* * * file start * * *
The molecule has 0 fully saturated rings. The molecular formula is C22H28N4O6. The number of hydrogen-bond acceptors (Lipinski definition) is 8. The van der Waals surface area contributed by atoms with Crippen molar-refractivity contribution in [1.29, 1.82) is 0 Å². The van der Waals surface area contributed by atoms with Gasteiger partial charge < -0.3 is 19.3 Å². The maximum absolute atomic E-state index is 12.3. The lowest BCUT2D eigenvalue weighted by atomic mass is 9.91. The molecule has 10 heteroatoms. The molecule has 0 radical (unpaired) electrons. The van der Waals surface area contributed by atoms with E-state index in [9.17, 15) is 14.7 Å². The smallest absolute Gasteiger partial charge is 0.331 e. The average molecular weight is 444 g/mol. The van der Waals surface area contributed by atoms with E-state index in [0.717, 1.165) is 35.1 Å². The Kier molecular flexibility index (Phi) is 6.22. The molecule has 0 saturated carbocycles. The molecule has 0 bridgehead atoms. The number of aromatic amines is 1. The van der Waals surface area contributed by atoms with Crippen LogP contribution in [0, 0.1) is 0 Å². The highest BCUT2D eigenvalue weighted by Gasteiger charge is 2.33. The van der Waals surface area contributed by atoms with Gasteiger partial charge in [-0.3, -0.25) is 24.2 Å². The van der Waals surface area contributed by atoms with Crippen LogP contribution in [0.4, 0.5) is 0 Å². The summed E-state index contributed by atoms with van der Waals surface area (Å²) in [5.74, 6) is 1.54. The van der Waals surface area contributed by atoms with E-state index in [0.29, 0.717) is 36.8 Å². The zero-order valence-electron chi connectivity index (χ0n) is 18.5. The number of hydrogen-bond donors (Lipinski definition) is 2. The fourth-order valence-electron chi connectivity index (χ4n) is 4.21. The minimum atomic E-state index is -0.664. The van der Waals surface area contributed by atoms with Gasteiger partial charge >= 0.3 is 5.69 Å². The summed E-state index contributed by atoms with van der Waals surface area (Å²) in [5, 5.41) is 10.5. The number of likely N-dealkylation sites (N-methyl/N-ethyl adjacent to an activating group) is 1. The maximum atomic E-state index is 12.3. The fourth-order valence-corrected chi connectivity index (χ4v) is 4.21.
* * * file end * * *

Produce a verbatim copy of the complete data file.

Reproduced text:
The molecule has 0 fully saturated rings. The molecular formula is C22H28N4O6. The number of hydrogen-bond acceptors (Lipinski definition) is 8. The van der Waals surface area contributed by atoms with Crippen molar-refractivity contribution in [1.29, 1.82) is 0 Å². The van der Waals surface area contributed by atoms with Gasteiger partial charge < -0.3 is 19.3 Å². The maximum absolute atomic E-state index is 12.3. The lowest BCUT2D eigenvalue weighted by atomic mass is 9.91. The molecule has 10 heteroatoms. The molecule has 0 radical (unpaired) electrons. The van der Waals surface area contributed by atoms with E-state index in [9.17, 15) is 14.7 Å². The smallest absolute Gasteiger partial charge is 0.331 e. The average molecular weight is 444 g/mol. The van der Waals surface area contributed by atoms with E-state index in [0.717, 1.165) is 35.1 Å². The Kier molecular flexibility index (Phi) is 6.22. The molecule has 0 saturated carbocycles. The molecule has 0 bridgehead atoms. The number of aromatic amines is 1. The van der Waals surface area contributed by atoms with Crippen LogP contribution in [0, 0.1) is 0 Å². The highest BCUT2D eigenvalue weighted by Gasteiger charge is 2.33. The van der Waals surface area contributed by atoms with Gasteiger partial charge in [-0.3, -0.25) is 24.2 Å². The van der Waals surface area contributed by atoms with Crippen LogP contribution in [0.4, 0.5) is 0 Å². The summed E-state index contributed by atoms with van der Waals surface area (Å²) in [5.74, 6) is 1.54. The van der Waals surface area contributed by atoms with E-state index in [0.29, 0.717) is 36.8 Å². The zero-order valence-electron chi connectivity index (χ0n) is 18.5. The number of hydrogen-bond donors (Lipinski definition) is 2. The fourth-order valence-electron chi connectivity index (χ4n) is 4.21. The minimum atomic E-state index is -0.664. The van der Waals surface area contributed by atoms with Gasteiger partial charge >= 0.3 is 5.69 Å². The summed E-state index contributed by atoms with van der Waals surface area (Å²) in [5, 5.41) is 10.5. The number of likely N-dealkylation sites (N-methyl/N-ethyl adjacent to an activating group) is 1. The maximum atomic E-state index is 12.3. The fourth-order valence-corrected chi connectivity index (χ4v) is 4.21.